Tips for Disaster Survivors

Although we're not tax professionals we know that doing your income taxes following a disaster can be tricky. We've found a great guide by a CPA who specializes in taxes following a disaster. The booklet is called "Tax Consequences Following A Disaster" and was written by John Trapani.

You can get the booklet HERE.

Although John is no longer an active member of CARe, he helped found CARe after he dealt with the aftermath of the 1994 Northridge Earthquake.

A large loss is a complicated process and income taxes are a big part of that. Make sure you go to an expert who has dealt with this topic time and time again.

I had a survivor ask a question recently regarding staying with a relative and getting reimbursement via your Loss of Use aka Additional Living Expenses (ALE) coverage.

Let's say you have a covered loss and for the first week (or month etc), instead of staying in a hotel you stay with a friend or relative until you're able to find appropriate living arrangements. You can claim a reasonable charge for your stay there and reimburse your family member for their generosity. The key is REASONABLE. Only you know the cost of a hotel in your area and how it compares to the quarters in which you're staying, but if you still have no idea you can contact a local hotel and ask how much they charge. Don't forget to include meals paid for by your host.

The next question this survivor had was how to make this claim. My advice was to find a blank invoice online somewhere and use the form to claim a daily/weekly rate. They included a separate line item for meals provided during their stay.

Here is a list of things you might be able to also claim under ALE. See also Chapter 7 of our book A Survivor's Guide to Insurance:

  • Hotel expenses: tips, dining out, parking.
  • “Moral” obligation to pay for housing with friends or relatives (according to AICPCU). Have your friend or relative write a rental receipt and allow them to be compensated for the inconvenience.
  • Additional driving mileage (see current IRS or AAA mileage rates).
  • Childcare expenses above normal expenses.
  • House cleaning service above normal expenses.
  • Cost to install and hookup fees for cable and utilities.
  • Cost to install phone and forward number to temporary addresses.
  • Cell phone, telephone, postage costs above normal expenses.
  • Utility bills to temporary power poles might be charged at a higher rate than normal residential rates. The difference between your old bill and the new bill.
  • Extra supplies related to living in an RV such as toilet chemicals and difference between the price of regular toilet paper and the special toilet paper you might need to use in an RV.
  • Long distance phone calls to insurance company.
  • Pet boarding.
  • Meals while in hotel or moving above normal expenses.
  • Laundry and dry cleaning above normal expenses.
  • Costs related to documentation of dwelling, personal property losses.
  • Files, paper, notebook and diary costs related to insurance claim. (These are not personal property replacements but directly related to additional expenses due to the loss.)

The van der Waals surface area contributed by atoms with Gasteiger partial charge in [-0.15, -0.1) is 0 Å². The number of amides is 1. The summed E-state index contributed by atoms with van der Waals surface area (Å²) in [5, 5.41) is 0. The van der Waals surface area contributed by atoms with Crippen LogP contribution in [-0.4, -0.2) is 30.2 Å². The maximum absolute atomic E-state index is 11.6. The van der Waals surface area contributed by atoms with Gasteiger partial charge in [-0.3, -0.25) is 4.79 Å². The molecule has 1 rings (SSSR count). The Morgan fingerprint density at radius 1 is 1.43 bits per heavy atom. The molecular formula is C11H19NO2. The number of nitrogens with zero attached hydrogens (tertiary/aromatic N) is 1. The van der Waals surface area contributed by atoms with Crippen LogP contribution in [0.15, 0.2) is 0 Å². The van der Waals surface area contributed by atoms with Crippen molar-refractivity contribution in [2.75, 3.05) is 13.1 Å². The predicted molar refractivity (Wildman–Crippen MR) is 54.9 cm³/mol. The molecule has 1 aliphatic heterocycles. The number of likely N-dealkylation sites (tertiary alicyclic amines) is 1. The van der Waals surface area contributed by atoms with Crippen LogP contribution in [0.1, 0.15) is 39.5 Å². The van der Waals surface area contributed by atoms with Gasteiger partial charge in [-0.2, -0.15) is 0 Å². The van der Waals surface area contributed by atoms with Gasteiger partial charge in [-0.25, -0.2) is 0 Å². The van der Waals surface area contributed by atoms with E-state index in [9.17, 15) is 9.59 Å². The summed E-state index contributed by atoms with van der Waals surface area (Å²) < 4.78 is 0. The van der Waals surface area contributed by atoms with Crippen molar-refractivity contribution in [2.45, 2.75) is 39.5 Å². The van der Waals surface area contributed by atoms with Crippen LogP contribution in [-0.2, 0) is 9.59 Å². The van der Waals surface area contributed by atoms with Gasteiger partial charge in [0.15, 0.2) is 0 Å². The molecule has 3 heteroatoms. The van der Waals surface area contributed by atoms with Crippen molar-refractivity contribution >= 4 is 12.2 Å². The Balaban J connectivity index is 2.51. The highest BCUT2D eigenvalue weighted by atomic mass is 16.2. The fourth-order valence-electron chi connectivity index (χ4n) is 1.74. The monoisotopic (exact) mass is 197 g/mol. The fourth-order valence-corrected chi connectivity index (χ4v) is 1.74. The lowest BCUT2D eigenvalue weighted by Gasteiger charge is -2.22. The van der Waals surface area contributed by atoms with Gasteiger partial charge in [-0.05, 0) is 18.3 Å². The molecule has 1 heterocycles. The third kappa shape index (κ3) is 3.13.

• Expenses related to replacement of licenses, diplomas, certificates, passports.
  • Storage of replacement contents.

As you may know, this last month fires tore through San Diego County with a vengeance leaving hundreds of people in a similar situation as you might have experienced. CARe will be hosting an upcoming recovery meeting and would love to hear what kinds of tips you would share with these new survivors. If you got this via email, just reply to the email. If you're reading this online, submit your tip on the Contact Us page.

If you know anyone that was personally effected by the fires, please forward our information to them and we can connect them to the support community that is starting to rally behind these survivors.

Thank you!

[UPDATE - Tip 1] - I got a reply from a 2007 total loss survivor saying they were told early in the claim that they actually had to replace personal property items to get paid for them so they started replacing items as they thought of them even if they weren't immediately needed. But once they turned in an extensive inventory to the insurance company they were paid a lump sum amount with no further documentation. 

The lesson I take away from this is to BE PATIENT and do an inventory. Replace items as they are needed. Of course you should always save the receipts for things you replace as it is the prerogative of the insurance company to ask for documentation (and you may need it if you don't run up against your limits and need to recapture depreciation), but before you start replacing items that aren't immediately needed, start turning partial lists of your inventory in to the insurance company and see payments are treated. What you're told initially isn't always how it ends up.

[UPDATE - Tip 2] - Another 2007 total loss survivor had another great little list of things to keep in mind. "Be patient! Do not let the insurance company rush you into a settlement. Even the "best" insurance companies will try to reduce their payouts. Document every call, email, letter and correspondence between you and the insurance company. Remember, the insurance companies are in business to make money. They are NOT your friend."